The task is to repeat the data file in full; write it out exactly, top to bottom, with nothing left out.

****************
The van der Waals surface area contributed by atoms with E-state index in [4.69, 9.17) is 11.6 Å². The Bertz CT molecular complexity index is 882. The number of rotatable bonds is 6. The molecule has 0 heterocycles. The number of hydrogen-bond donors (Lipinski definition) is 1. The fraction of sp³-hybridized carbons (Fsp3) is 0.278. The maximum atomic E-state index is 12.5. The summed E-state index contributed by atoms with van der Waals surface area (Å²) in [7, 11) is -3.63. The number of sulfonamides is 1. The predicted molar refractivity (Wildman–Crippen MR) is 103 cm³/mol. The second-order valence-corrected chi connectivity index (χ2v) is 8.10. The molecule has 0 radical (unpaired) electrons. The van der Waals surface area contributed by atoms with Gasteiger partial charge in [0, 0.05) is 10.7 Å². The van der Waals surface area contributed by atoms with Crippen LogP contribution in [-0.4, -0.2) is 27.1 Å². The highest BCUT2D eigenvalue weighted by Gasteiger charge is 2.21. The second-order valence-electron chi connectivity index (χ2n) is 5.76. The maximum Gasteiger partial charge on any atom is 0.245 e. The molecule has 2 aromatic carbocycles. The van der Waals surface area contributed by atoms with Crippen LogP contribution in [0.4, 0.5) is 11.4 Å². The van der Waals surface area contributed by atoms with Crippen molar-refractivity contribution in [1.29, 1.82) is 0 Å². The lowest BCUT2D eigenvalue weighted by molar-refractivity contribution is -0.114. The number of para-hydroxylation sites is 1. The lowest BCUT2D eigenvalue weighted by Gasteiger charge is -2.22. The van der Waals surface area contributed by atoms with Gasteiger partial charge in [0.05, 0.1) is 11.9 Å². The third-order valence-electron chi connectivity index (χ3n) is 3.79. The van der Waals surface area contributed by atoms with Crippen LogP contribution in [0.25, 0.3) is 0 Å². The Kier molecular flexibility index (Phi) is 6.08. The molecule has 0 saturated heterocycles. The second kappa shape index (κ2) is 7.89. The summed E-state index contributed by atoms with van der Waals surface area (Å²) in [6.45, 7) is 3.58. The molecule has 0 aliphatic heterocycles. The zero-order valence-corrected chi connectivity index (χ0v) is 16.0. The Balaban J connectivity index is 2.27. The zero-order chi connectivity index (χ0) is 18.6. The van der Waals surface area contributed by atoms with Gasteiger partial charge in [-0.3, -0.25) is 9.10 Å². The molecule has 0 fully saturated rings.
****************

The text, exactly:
The van der Waals surface area contributed by atoms with E-state index in [4.69, 9.17) is 11.6 Å². The Bertz CT molecular complexity index is 882. The number of rotatable bonds is 6. The molecule has 0 heterocycles. The number of hydrogen-bond donors (Lipinski definition) is 1. The fraction of sp³-hybridized carbons (Fsp3) is 0.278. The maximum atomic E-state index is 12.5. The summed E-state index contributed by atoms with van der Waals surface area (Å²) in [7, 11) is -3.63. The number of sulfonamides is 1. The predicted molar refractivity (Wildman–Crippen MR) is 103 cm³/mol. The second-order valence-corrected chi connectivity index (χ2v) is 8.10. The molecule has 0 radical (unpaired) electrons. The van der Waals surface area contributed by atoms with Gasteiger partial charge in [0, 0.05) is 10.7 Å². The van der Waals surface area contributed by atoms with Crippen LogP contribution in [-0.4, -0.2) is 27.1 Å². The highest BCUT2D eigenvalue weighted by Gasteiger charge is 2.21. The second-order valence-electron chi connectivity index (χ2n) is 5.76. The maximum Gasteiger partial charge on any atom is 0.245 e. The molecule has 2 aromatic carbocycles. The van der Waals surface area contributed by atoms with Crippen LogP contribution in [0.4, 0.5) is 11.4 Å². The van der Waals surface area contributed by atoms with Crippen molar-refractivity contribution in [1.29, 1.82) is 0 Å². The lowest BCUT2D eigenvalue weighted by molar-refractivity contribution is -0.114. The number of para-hydroxylation sites is 1. The lowest BCUT2D eigenvalue weighted by Gasteiger charge is -2.22. The van der Waals surface area contributed by atoms with Gasteiger partial charge in [0.05, 0.1) is 11.9 Å². The third-order valence-electron chi connectivity index (χ3n) is 3.79. The van der Waals surface area contributed by atoms with Crippen LogP contribution in [0.25, 0.3) is 0 Å². The Kier molecular flexibility index (Phi) is 6.08. The molecule has 0 saturated heterocycles. The second kappa shape index (κ2) is 7.89. The summed E-state index contributed by atoms with van der Waals surface area (Å²) in [6.45, 7) is 3.58. The molecule has 0 aliphatic heterocycles. The zero-order valence-corrected chi connectivity index (χ0v) is 16.0. The Balaban J connectivity index is 2.27. The zero-order chi connectivity index (χ0) is 18.6. The van der Waals surface area contributed by atoms with Gasteiger partial charge in [-0.3, -0.25) is 9.10 Å². The molecule has 0 fully saturated rings.